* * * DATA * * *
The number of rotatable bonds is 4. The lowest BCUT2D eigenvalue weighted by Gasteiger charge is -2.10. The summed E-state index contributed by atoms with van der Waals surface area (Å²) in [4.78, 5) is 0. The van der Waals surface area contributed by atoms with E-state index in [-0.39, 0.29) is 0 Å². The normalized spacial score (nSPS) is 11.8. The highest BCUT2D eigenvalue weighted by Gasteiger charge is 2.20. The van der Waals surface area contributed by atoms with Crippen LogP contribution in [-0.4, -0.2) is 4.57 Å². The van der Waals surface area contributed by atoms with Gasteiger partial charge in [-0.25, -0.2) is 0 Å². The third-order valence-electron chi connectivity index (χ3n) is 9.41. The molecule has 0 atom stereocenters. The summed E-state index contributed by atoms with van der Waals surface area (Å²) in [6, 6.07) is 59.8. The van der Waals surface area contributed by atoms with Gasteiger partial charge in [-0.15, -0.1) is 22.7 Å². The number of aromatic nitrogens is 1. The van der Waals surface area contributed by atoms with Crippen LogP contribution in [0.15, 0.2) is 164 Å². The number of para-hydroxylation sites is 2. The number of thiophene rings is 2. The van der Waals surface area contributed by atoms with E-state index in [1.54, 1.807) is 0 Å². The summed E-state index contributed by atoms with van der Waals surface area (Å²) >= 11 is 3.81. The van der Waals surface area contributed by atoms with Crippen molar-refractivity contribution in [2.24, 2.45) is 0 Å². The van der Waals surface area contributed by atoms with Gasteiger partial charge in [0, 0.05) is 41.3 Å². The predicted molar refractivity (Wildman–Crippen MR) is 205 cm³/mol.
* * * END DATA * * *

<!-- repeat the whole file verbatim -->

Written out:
The number of rotatable bonds is 4. The lowest BCUT2D eigenvalue weighted by Gasteiger charge is -2.10. The summed E-state index contributed by atoms with van der Waals surface area (Å²) in [4.78, 5) is 0. The van der Waals surface area contributed by atoms with E-state index in [-0.39, 0.29) is 0 Å². The normalized spacial score (nSPS) is 11.8. The highest BCUT2D eigenvalue weighted by Gasteiger charge is 2.20. The van der Waals surface area contributed by atoms with Crippen LogP contribution in [-0.4, -0.2) is 4.57 Å². The van der Waals surface area contributed by atoms with Gasteiger partial charge in [-0.25, -0.2) is 0 Å². The third-order valence-electron chi connectivity index (χ3n) is 9.41. The molecule has 0 atom stereocenters. The summed E-state index contributed by atoms with van der Waals surface area (Å²) in [6, 6.07) is 59.8. The van der Waals surface area contributed by atoms with Gasteiger partial charge in [-0.15, -0.1) is 22.7 Å². The number of aromatic nitrogens is 1. The van der Waals surface area contributed by atoms with Crippen LogP contribution in [0.15, 0.2) is 164 Å². The number of para-hydroxylation sites is 2. The number of thiophene rings is 2. The van der Waals surface area contributed by atoms with E-state index in [1.54, 1.807) is 0 Å². The summed E-state index contributed by atoms with van der Waals surface area (Å²) >= 11 is 3.81. The van der Waals surface area contributed by atoms with Crippen molar-refractivity contribution in [2.24, 2.45) is 0 Å². The van der Waals surface area contributed by atoms with Gasteiger partial charge in [0, 0.05) is 41.3 Å². The predicted molar refractivity (Wildman–Crippen MR) is 205 cm³/mol.